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warning on value shadowing
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Date: -- (:)
From: Jacques Garrigue <garrigue@m...>
Subject: Re: [Caml-list] warning on value shadowing
From: Sam Steingold <sds@gnu.org>
> Proposal:
> When both foo.ml and bar.ml define zot and quux.ml opens both Foo and 
> Bar, there should be a warning (when compiling quux) about Foo.zot being 
> shadowed by Bar.zot (or vice versa, depending on the order of the open 
> statements).
> If you think this is an overkill, please at least consider issuing the 
> warning when zot is used in quux.ml.
> If you think that is also an overkill, please at least consider issuing 
> the warning when foo=quux.

The first one is clearly overkill: if nobody uses zot, then who cares?
The second one might be useful, but it creates some problems.
For instance, it is common practice to open Format or Unix, and have
them intentionally shadow definitions from Pervasives. Should we make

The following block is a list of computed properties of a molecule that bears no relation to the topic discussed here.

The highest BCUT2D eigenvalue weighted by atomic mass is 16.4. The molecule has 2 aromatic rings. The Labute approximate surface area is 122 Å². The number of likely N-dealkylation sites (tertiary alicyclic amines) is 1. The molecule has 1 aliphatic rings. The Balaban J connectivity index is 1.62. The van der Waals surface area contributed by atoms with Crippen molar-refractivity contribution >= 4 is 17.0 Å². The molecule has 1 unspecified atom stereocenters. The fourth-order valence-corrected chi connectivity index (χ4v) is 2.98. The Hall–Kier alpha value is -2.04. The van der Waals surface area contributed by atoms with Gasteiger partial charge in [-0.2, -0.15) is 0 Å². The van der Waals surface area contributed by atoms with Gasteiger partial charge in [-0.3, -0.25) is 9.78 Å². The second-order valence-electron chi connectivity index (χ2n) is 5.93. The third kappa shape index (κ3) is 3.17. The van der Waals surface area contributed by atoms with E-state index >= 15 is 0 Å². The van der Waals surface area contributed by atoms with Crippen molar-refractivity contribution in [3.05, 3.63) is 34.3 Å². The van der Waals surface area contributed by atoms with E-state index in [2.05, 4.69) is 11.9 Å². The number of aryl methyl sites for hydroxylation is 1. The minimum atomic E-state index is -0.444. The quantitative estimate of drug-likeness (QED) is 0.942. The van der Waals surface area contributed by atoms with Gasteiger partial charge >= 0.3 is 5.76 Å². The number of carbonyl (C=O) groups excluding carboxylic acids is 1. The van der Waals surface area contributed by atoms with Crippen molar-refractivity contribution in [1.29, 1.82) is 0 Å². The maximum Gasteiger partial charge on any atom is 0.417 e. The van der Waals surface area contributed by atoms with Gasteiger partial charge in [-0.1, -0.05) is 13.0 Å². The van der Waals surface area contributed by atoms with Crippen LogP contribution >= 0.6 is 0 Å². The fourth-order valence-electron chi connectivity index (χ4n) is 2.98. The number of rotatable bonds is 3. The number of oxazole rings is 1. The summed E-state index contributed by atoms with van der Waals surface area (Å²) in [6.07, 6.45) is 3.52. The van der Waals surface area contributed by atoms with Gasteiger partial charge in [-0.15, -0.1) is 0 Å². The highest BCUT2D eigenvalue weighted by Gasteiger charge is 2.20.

an exception for that? But it is not so infrequent to do it  with
other modules too (for instance open Printf, then Format). For this to
be practical, the language would have to be enriched with finer grain
control on imports.
It has been mentionned that many other languages, including Lisp and
Haskell, have warnings or errors with such situations, but there are
some differences too. Compared with Lisp, in ocaml the typing avoids
most errors: if you forgot shadowing, you will most often get a type
error. Haskell has types too, but it also has overloading, which
confuse things a bit, and IIRC there are no qualified identifiers,
when you want to make explicit which definition you want to use.

How bad is the problem in practice? My experience is not so bad.
My most common gripe is that when I open Unix, it shadows
Pervasives.stdin, and I get type errors... but this is the intended
behaviour. I do not remember any situation where the shadowing by a
definition with the same type created a semantical error. If I had
such an experience, I would probably react like you at first, but
then, as other suggested, there are programming styles that avoid this
kind of problems.

As for the 3rd case, I'm not sure what you are pointing at. You mean
shadowing a definition done in the current module by using open? In
general, it is suggested to do all the open's at the beginning of the
module, except when you intentionnally want to change the namespace
somewhere.

Jacques Garrigue